commentary to opus 49

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Stille vor dem Sturm, Symphonic Poem for large Orchestra, (after a painting by Hans Thoma), op. 49 (1973)


Intrumentation: - - Timp., Perc., Hrp., Strings

First performance: July 25, 1975, Würzburg, Hochschule für Musik
Orchester der Hochschule für Musik Würzburg / Hermann Dechant

Duration: 8 Minutes

Publisher: Schott Music


The Symphonic Poem for large orchestra, Calm before the Storm, was inspired by the painting of the same name by Hans Thoma (1839-1924). Over a sunlit grain-field, an approaching thunderstorm gathers threateningly in the background. The aim was to translate the tension in the picture resulting from this contrast into music. Thus very tranquil musical landscapes alternate with short, violent outbursts. Despite the dominating Adagio character, an inner agitation is created, which is maintained until the end of the ten-minute work.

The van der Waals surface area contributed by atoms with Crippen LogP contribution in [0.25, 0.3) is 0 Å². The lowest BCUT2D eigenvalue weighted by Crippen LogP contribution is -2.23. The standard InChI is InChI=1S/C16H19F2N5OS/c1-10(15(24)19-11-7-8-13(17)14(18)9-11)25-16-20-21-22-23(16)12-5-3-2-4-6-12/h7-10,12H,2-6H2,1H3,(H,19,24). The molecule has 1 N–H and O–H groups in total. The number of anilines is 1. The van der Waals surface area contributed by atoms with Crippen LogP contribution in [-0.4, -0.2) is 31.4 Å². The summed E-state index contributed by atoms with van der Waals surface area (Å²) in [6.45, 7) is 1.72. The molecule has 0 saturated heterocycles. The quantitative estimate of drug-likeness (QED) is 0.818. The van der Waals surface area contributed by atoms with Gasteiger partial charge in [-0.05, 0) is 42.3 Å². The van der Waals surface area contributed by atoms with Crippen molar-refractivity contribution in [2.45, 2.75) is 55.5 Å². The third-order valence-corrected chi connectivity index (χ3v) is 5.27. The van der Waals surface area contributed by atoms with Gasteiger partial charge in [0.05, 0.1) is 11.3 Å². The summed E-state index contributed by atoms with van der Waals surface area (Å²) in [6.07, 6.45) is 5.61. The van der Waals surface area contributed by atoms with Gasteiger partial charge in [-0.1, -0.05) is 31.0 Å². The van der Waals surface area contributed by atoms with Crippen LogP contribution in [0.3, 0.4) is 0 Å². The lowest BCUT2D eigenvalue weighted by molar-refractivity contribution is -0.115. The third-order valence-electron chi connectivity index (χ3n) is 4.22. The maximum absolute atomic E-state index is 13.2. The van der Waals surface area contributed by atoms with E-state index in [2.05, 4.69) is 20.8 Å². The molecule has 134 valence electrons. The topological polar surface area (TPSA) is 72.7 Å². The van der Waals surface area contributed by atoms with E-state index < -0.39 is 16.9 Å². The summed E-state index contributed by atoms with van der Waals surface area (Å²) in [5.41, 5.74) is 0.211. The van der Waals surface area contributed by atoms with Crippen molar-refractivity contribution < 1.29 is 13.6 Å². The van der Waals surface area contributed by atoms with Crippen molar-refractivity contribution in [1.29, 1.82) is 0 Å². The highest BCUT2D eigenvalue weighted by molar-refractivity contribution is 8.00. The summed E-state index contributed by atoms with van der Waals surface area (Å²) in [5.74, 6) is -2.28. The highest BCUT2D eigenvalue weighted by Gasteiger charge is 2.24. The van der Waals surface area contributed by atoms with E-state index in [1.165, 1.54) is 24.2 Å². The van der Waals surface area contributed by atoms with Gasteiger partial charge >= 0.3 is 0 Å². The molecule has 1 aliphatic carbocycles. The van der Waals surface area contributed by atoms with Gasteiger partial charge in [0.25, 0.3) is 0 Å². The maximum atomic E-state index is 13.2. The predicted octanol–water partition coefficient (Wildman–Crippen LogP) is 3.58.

Bertold Hummel

Hans Thoma
Die Stille vor dem Sturm


Augsburger Allgemeine, 21st April, 1999

Bertold Hummel's picture in sound - a refined compositional tapestry of pale, stationary passages with exciting instrumental combinations and precisely developed eruptions of sound. The compact apparition was attractive and lasted only briefly.


Main-Post 28.7.1975

"Calm before the Storm " for large orchestra was composed by Bertold Hummel in ten days in 1973 during a stay by Lake Garda. He himself described it as a "nostalgic piece" in neo-impressionist style. A "new tonality", in which the chords no longer have functional significance as in classical harmonic theory, creates a broad musical canvas on which short explosive events occur but then immediately sink out of sight again.

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